Ultrasound-Guided Percutaneous Peripheral Nerve Stimulation for the Treatment of Lower Extremity Pain: A Rare Case Report

Guilherme Ferreira-Dos-Santos, Mark Friedrich B. Hurdle, Sahil Gupta, Steven R. Clendenen

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4 Citations (Scopus)


Objective: This case report presents an application of percutaneous peripheral nerve stimulation to the right superficial peroneal nerve to treat a patient with chronic intractable L5–S1 radiculopathy pain that conventional treatment failed to ameliorate. Methods: The patient underwent an uneventful implantation of a percutaneous peripheral nerve stimulator. The implanted lead (15 cm in length and 1.2 mm in diameter) containing the receiver coil and 3 stimulation electrodes (Bioness Stimrouter®, Valencia, CA, U.S.A.) was implanted parallel with the trajectory of the right superficial peroneal nerve. Results: Two weeks after implantation of the percutaneous peripheral nerve stimulator, the patient experienced excellent pain relief and reported a significant increase in mobility. At the 3-month follow-up consultation, the patient reported maintenance of the reduction of pain in his right lower extremity as well as improved performance in his daily activities. Conclusion: Percutaneous peripheral nerve stimulation offers an alternative treatment option for intractable pain associated with chronic radiculopathy, especially for patients in whom conventional treatment options have been exhausted. Further clinical series involving larger numbers of patients are warranted in order to assess the definitive role of percutaneous peripheral nerve stimulation for the treatment of chronic intractable radiculopathy pain.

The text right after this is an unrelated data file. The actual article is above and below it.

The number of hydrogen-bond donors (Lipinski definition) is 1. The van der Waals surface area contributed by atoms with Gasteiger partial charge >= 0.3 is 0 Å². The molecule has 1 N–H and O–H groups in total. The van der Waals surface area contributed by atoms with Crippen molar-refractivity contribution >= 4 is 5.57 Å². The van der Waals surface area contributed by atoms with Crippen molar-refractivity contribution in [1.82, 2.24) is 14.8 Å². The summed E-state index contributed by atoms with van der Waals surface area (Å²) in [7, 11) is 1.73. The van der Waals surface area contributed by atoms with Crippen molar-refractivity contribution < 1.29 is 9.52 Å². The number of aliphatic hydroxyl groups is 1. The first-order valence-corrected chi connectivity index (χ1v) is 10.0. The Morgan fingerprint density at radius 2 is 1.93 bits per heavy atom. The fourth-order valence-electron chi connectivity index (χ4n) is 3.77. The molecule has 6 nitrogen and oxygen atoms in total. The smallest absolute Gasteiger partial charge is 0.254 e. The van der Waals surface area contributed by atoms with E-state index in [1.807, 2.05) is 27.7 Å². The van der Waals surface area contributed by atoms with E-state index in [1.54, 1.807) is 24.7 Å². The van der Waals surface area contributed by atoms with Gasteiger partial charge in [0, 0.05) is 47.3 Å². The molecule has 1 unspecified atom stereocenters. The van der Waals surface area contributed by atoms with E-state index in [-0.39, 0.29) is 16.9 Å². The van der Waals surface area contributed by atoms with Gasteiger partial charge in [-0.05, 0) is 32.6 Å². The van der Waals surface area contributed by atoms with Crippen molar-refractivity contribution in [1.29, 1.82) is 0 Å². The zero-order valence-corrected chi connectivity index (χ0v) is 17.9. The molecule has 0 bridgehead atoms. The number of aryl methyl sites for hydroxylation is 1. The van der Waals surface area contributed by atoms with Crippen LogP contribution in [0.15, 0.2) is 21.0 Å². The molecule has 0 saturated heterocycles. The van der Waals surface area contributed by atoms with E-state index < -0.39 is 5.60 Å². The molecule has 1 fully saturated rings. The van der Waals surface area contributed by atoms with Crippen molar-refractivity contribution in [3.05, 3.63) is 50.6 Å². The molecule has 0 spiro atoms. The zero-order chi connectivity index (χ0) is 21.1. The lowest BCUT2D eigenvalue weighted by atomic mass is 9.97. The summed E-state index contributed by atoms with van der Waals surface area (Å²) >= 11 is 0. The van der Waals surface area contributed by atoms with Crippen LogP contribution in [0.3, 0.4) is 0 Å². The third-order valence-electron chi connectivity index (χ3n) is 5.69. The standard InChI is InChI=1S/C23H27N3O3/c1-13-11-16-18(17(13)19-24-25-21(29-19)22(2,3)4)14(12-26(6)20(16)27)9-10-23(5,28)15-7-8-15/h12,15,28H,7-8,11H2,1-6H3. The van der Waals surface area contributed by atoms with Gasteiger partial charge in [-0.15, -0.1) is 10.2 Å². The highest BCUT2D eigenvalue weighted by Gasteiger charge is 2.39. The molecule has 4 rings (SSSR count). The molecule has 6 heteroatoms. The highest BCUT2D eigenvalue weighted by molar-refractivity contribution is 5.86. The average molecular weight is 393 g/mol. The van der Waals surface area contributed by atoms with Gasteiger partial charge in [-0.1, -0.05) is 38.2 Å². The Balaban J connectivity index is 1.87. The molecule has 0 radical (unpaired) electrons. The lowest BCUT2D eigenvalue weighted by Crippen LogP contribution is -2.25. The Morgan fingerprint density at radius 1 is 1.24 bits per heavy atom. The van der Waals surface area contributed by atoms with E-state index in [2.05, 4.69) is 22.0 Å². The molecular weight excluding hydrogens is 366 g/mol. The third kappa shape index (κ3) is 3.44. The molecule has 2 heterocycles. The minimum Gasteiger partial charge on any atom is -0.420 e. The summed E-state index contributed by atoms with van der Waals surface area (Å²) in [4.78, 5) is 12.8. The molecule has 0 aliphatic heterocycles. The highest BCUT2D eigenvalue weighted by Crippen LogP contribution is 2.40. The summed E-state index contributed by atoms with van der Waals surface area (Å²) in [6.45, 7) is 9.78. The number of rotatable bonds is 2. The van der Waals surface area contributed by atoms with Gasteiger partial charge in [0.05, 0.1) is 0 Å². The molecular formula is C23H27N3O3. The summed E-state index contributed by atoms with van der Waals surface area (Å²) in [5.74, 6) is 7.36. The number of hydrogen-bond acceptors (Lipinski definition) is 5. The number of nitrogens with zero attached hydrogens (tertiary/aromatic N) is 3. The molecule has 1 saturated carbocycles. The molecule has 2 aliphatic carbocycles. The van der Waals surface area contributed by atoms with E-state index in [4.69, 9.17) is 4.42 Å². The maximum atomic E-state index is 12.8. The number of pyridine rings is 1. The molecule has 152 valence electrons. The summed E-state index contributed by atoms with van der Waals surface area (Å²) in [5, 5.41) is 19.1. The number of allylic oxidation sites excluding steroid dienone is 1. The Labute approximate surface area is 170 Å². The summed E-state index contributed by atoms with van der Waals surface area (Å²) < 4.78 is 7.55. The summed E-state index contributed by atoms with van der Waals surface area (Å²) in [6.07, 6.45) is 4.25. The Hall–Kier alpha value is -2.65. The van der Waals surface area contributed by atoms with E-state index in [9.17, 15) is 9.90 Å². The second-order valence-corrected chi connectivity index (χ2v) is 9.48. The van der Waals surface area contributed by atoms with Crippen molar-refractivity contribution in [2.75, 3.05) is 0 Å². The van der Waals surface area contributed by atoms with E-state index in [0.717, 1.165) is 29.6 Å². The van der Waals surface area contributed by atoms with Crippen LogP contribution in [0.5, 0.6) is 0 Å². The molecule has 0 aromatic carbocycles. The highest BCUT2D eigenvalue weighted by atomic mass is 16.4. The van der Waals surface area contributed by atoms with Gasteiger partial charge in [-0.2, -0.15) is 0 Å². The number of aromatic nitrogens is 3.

Original languageEnglish
JournalPain Practice
Publication statusPublished - Jul 2019


  • case report
  • chronic pain
  • lumbosacral radiculopathy
  • neuropathic pain
  • percutaneous nerve stimulation
  • peripheral nerve stimulation


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